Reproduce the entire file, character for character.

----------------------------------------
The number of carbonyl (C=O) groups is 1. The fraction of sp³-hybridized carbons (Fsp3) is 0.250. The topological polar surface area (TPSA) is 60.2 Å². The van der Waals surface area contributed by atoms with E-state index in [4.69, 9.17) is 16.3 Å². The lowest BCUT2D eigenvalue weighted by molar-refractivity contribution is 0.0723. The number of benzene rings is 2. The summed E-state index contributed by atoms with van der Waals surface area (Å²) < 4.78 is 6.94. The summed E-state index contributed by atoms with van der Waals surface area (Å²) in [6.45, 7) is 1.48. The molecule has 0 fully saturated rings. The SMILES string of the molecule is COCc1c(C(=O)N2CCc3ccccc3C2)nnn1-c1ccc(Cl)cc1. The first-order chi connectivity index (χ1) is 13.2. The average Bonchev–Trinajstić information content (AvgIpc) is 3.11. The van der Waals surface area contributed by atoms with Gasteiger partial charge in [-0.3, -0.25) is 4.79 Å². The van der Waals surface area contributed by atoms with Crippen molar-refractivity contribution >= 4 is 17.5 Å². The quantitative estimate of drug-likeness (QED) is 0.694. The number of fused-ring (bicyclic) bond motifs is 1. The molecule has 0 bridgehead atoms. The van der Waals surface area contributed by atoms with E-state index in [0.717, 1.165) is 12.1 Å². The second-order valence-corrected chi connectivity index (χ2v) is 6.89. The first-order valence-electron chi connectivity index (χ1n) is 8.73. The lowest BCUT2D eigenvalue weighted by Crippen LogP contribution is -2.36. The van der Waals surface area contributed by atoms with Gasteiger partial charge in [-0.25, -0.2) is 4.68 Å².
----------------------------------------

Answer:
The number of carbonyl (C=O) groups is 1. The fraction of sp³-hybridized carbons (Fsp3) is 0.250. The topological polar surface area (TPSA) is 60.2 Å². The van der Waals surface area contributed by atoms with E-state index in [4.69, 9.17) is 16.3 Å². The lowest BCUT2D eigenvalue weighted by molar-refractivity contribution is 0.0723. The number of benzene rings is 2. The summed E-state index contributed by atoms with van der Waals surface area (Å²) < 4.78 is 6.94. The summed E-state index contributed by atoms with van der Waals surface area (Å²) in [6.45, 7) is 1.48. The molecule has 0 fully saturated rings. The SMILES string of the molecule is COCc1c(C(=O)N2CCc3ccccc3C2)nnn1-c1ccc(Cl)cc1. The first-order chi connectivity index (χ1) is 13.2. The average Bonchev–Trinajstić information content (AvgIpc) is 3.11. The van der Waals surface area contributed by atoms with Gasteiger partial charge in [-0.3, -0.25) is 4.79 Å². The van der Waals surface area contributed by atoms with Crippen molar-refractivity contribution >= 4 is 17.5 Å². The quantitative estimate of drug-likeness (QED) is 0.694. The number of fused-ring (bicyclic) bond motifs is 1. The molecule has 0 bridgehead atoms. The van der Waals surface area contributed by atoms with E-state index in [0.717, 1.165) is 12.1 Å². The second-order valence-corrected chi connectivity index (χ2v) is 6.89. The first-order valence-electron chi connectivity index (χ1n) is 8.73. The lowest BCUT2D eigenvalue weighted by Crippen LogP contribution is -2.36. The van der Waals surface area contributed by atoms with Gasteiger partial charge in [-0.25, -0.2) is 4.68 Å².